Written for the 2012 Cotton Candy Bingo Prompt 'Wordless Communication'. Based on a very touching RL photo of a firefighter with a cat he rescued from a burning building. The person who posted the photo to Twitter did so with the comment that the firefighter looked a lot like Sean Astin. Well, there was a plot bunny if ever I heard one, and this story is the result. Manip at the end by me.
Elijah wasn't home when the fire broke out. But I was. I could smell it before I saw any evidence of it: an acrid odor that made me sneeze. And it made me uneasy, too. I knew it was wrong.
When the smoke first crept inside, like the fog on little cat feet from the poem Elijah sometimes read to me, I wasn't certain what to do. I had no means of escape, though I prowled anxiously from room to room, lashing my tail, and hoping that Elijah would come home soon.
But Elijah didn't come, and the smoke slowly filled the apartment, seeping through every crack. No little cat feet, this, but a lethal gray hunter more fearsome than any lion.
I batted at the door with my paw, but it was firmly locked. I jumped up on a windowsill and pushed ineffectually at the glass. I'd seen Elijah open the windows many times, but how he did it I couldn't say. On the other side of the glass I could see below me the pale ovals of upturned faces and flashing li ghts on giant trucks. I yowled and yowled as loudly as I could, hoping that someone, anyone might hear me.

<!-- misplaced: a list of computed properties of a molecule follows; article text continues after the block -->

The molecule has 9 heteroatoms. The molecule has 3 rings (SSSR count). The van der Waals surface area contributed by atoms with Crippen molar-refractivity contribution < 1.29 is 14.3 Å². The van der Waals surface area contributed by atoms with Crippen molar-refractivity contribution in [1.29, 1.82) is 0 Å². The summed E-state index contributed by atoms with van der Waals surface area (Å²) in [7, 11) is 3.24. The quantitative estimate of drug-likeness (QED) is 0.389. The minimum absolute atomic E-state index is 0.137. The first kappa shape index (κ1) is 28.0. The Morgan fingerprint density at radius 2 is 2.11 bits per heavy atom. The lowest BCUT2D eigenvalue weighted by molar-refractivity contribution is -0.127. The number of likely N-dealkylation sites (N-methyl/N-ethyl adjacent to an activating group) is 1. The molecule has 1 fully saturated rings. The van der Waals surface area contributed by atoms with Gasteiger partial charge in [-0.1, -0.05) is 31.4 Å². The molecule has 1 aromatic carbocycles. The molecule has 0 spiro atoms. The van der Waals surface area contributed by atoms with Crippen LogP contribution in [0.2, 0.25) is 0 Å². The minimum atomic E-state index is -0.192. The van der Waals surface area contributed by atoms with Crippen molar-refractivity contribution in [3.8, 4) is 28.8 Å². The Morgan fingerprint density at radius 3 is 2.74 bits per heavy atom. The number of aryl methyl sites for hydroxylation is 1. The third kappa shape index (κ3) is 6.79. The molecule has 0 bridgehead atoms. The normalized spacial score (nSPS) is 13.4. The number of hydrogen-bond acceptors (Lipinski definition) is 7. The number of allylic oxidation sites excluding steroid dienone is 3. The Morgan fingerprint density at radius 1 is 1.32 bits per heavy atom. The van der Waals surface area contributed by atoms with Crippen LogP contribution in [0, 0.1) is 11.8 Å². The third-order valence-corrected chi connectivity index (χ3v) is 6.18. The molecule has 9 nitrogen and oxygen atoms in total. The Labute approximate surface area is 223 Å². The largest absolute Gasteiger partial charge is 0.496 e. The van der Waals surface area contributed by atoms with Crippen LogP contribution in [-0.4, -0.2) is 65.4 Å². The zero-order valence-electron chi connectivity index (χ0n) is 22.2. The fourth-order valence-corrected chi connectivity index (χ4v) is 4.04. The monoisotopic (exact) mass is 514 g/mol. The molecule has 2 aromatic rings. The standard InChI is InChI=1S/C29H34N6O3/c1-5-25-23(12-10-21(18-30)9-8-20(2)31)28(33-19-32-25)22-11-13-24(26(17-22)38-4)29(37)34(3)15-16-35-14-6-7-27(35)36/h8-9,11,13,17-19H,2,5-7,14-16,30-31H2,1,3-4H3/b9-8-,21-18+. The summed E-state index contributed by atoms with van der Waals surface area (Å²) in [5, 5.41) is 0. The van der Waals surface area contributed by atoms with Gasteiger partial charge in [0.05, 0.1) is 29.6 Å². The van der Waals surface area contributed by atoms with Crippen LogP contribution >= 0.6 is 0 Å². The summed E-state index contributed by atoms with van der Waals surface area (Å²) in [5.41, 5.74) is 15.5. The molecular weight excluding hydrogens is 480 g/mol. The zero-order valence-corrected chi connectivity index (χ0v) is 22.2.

The smoke thickened. The air grew suffocatingly hot. My eyes watered and my lungs hurt. I took refuge under the bed, but the hunter found me there, too, reaching for me with long gray fingers, not to stroke but to choke. Beneath the bed was my retreat when Elijah did something to upset me, like taking me to the vet or giving me a bath, and I wanted to punish him with my indifference. I'd pretend not to notice when he knelt down and tried to coax me out with a smile and a favorite treat. Eventually I'd condescend to emerge and accept the treat as my due, but only when I felt it wouldn't betray my dignity to give in.
Now though, I wished desperately for his smile, for the sound of his voice softly calling my name. "C'mon, Ginger. Come on out, please?" I wouldn't play hard to get this time, but head straight for the shelter of his arms.
When the smoke gr ew too thick to bear, I crawled out from under the bed. I could barely see, and I wandered in witless circles, light-headed and dizzy, calling piteously, Elijah, please come home. Elijah, I'm scared.
Then, some untold amount of time later, I heard a loud crash. It barely registered; I felt so faint, my mouth and nose scorched by hot acrid smoke.
Then, "Don't be scared, little one," a muffled voice said. "I've got you." Not Elijah's voice, but deeper. Gloved hands lifted me, and I was cradled in unfamiliar arms. Normally I would have fought tooth and nail if a stranger tried to pick me up. But I didn't struggle, not only because I was too weak, but because instinctively I could tell that here was someone to be trusted. "Poor little girl," he said, and through the swirling smoke I could see a pair of kindly green eyes behind a queer looking mask that covered his entire face. "But you're going to be okay, I promise." He started carrying me toward the door, ha nging drunkenly on its hinges, and he held me gently but securely, safe in his arms.